Clyne stayed on as the film’s production designer, collaborating with ILM through post-production. “We constructed shots a little differently from the way I’ve done it in the past,” Cooper says. “We’d get a shot up on its feet, and James would do a paint-over to tweak forms. Then we’d do another version and go back and forth with Gareth. We created this world on a case-by-case basis. There were a lot of one-offs.”
The “one-offs” Cooper mentions refer to a significant number of big CG builds that are seen briefly, and then not seen again — including environments in post-apocalyptic Los Angeles and gigantic AI structures in New Asia. Co-cinematographer Oren Soffer spent four months shooting the film on locations in Indonesia, Cambodia, Nepal, Tokyo and L.A., with Edwards as the primary camera operator — and a team led by special-effects supervisor Neil Corbould supplying interactive pyrotechnic and atmospheric effects, for the VFX to be incorporated later. ILM visual-effects supervisor Andrew Roberts accompanied them, gathering reference material that included drone footage for environment work that, in some cases, would ultimately feature fully synthetic digital builds for large-scale destruction. On set as well were crewmembers from Wētā Workshop, which supplied futuristic hardware and prosthetics, including cybernetic appendages for Joshua’s missing arm and leg.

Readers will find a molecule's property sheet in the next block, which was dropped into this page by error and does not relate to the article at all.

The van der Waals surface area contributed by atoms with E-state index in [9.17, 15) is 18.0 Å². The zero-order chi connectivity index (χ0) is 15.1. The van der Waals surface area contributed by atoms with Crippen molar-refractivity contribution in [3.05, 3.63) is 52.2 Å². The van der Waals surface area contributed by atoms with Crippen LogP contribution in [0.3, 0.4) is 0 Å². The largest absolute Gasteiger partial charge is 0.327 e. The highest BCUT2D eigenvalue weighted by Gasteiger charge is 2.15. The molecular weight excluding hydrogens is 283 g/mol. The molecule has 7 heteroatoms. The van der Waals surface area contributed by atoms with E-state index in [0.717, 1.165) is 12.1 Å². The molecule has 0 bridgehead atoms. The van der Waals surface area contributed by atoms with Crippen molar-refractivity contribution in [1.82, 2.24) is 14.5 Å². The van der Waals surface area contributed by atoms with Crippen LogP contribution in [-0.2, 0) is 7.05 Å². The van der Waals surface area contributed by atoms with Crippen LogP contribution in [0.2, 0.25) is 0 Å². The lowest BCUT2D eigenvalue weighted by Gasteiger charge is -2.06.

Having developed renowned expertise with ILM’s StageCraft from his work on The Mandalorian (AC Feb. ’20) and The Batman (AC June ’22), Creator co-cinematographer Greig Fraser helped to conceptualize two LED-volume sequences set on a 15,000'-wide low-orbit platform called the North American Orbital Mobile Aerospace Defense, aka NOMAD. The craft’s airlock and biodome featured expansive high-tech environments, which were realized with the help of interactive LED-wall backgrounds at Pinewood Studios in England, which ILM visual-effects supervisor Frazer Churchill and his team prepared at the studio.